It started with almost too much mystery. A hidden culture. A mythical, ghost-like figure whose purpose was obscured. An anthropological study of canyon-dwelling natives.
It took about 70 pages before the pace of the book picked up and flowed. It’s almost like the first couple miles of any run, slightly labored. Once I advanced beyond the entry point, the body of the Born to Run opened up into a tale I couldn’t stop myself from following right through to the author’s last word.
The essence I took from the book is that running can and should be enjoyable. The characters, the best of them, run for no other reason than pleasure.
In reflecting on this truth, I recall that my most profound periods of success with running have come when I use running as a salve for my woes: as a way to relax after work, to jumpstart a weekend, to reconnect with myself, or to commune with friends. I’m most content in my runs when it’s not competitive, but a form of renewal.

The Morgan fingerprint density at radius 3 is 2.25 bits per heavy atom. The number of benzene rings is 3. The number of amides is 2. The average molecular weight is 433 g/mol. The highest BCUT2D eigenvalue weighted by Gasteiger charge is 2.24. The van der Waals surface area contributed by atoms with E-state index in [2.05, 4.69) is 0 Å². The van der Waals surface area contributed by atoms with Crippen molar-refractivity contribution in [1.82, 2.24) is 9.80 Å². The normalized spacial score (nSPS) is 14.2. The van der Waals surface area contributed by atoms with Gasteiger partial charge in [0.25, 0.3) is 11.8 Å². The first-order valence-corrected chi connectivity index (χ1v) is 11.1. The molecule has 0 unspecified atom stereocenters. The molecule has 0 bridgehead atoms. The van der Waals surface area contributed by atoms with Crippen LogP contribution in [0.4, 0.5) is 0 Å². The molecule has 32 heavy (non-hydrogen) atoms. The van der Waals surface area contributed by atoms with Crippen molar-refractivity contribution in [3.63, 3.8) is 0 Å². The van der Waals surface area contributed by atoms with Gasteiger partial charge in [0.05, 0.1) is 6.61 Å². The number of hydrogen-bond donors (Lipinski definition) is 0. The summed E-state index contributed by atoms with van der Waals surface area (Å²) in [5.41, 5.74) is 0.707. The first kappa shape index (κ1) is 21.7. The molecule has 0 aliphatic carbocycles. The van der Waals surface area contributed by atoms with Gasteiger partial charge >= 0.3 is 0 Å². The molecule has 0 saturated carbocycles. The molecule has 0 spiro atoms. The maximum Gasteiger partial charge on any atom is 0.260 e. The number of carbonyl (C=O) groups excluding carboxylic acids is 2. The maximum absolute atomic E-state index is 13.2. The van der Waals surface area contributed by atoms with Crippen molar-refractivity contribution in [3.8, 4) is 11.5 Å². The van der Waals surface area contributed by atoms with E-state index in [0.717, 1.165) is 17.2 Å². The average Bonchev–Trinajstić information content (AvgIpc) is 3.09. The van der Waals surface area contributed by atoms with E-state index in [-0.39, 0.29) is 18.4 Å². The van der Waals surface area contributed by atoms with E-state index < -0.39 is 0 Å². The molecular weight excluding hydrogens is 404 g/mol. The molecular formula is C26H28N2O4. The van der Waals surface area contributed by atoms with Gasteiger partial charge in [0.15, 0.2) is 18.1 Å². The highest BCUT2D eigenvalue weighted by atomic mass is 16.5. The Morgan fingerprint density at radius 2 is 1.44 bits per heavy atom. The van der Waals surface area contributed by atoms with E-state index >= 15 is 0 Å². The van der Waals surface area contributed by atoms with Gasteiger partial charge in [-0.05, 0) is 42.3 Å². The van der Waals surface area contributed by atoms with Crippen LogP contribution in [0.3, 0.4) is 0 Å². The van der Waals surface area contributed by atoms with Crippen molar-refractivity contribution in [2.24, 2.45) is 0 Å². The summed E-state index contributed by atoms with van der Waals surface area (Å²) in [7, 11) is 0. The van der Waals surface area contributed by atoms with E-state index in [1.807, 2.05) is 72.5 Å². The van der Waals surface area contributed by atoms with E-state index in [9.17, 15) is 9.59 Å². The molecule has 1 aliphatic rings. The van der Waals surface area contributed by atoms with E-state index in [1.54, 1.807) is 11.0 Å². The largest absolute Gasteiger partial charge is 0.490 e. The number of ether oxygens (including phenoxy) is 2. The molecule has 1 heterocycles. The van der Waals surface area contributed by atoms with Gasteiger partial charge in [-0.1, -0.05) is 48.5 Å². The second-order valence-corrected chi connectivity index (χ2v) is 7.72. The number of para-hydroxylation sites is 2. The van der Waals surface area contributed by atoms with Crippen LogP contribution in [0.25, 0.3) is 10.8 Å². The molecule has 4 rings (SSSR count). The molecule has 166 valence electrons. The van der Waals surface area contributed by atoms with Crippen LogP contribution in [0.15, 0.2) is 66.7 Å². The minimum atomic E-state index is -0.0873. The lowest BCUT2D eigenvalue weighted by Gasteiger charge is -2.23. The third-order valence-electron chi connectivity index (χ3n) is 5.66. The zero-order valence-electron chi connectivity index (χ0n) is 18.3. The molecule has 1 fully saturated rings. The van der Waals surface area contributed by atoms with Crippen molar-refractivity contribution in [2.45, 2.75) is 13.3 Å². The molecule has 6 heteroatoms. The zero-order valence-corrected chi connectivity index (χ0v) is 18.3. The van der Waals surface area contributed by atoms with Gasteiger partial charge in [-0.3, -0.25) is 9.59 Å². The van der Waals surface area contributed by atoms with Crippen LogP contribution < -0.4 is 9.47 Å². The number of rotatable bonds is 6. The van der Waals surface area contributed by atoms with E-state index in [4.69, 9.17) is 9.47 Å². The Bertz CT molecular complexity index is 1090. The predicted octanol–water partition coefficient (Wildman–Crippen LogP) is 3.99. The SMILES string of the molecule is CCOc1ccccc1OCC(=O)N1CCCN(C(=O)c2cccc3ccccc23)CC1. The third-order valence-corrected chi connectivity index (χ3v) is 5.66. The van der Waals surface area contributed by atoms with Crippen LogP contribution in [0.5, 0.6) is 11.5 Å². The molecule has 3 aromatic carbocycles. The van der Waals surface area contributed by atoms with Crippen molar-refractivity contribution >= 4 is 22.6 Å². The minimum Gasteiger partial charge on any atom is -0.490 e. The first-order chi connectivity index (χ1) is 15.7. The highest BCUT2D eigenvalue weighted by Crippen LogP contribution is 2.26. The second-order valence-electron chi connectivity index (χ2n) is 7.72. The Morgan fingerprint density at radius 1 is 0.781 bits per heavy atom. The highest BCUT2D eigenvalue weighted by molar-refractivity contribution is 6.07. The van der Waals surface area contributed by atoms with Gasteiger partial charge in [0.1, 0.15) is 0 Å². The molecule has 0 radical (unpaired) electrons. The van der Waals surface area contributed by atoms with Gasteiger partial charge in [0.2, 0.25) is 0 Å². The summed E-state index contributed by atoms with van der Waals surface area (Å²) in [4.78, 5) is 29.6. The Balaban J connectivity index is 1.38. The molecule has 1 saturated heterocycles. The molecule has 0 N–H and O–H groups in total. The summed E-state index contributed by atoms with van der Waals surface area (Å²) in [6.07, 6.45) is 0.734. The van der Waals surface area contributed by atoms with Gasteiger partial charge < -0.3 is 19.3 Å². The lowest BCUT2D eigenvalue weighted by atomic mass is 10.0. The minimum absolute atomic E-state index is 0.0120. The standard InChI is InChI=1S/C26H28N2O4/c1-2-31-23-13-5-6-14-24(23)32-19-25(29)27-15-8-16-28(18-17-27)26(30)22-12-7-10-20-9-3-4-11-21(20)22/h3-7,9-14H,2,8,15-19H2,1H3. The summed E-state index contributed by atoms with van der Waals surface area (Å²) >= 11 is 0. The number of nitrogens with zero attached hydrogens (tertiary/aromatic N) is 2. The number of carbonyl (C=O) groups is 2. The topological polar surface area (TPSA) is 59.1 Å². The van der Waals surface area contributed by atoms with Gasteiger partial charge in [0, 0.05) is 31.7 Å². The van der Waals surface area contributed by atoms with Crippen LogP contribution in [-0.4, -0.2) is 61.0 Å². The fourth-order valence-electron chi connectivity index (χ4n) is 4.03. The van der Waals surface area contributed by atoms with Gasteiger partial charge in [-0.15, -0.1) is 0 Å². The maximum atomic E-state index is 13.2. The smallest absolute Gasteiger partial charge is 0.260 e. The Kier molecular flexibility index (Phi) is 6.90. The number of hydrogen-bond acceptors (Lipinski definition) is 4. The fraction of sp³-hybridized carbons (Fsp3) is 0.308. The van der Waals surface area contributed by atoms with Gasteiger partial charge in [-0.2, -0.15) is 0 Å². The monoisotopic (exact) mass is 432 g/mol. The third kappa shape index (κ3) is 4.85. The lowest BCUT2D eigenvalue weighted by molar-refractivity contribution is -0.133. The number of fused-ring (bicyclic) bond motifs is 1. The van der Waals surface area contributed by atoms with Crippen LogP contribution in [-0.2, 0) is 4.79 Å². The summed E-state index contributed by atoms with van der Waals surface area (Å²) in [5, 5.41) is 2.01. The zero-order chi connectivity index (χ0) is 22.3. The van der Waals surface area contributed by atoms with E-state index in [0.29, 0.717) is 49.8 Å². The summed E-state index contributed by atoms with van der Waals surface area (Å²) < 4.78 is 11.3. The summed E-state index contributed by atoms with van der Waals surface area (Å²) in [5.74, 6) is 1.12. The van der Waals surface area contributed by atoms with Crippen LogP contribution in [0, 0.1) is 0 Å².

I gathered this is how it started for some of the ultra-marathoners featured in Born to Run. They didn’t set out to be awesome distance runners. They ran for pleasure; their success was a side effect of the elation felt in the run that carried them further and faster.
I think these same qualities apply with long hikes, too. It’s the heart you put in it. When you find a love of life for and through the movement, it feels like you can go on forever.
McDougall gives readers a fascinating look at the philosophy and psychology of successful distance runners as much as the physiological constructs of the human body built to run. The fundamentals come down to building as much soul as strength, but the run-fast formula is laced throughout the book in research studies, anecdotes, and practical applications.
It’s more than a how-to book to running. It’s a gripping story of a amazing races, unforgiving terrain, kindhearted people, and a dedication to something bigger.
After all, McDougall writes: “The reason we race isn’t so much to beat each other but to be with each other.”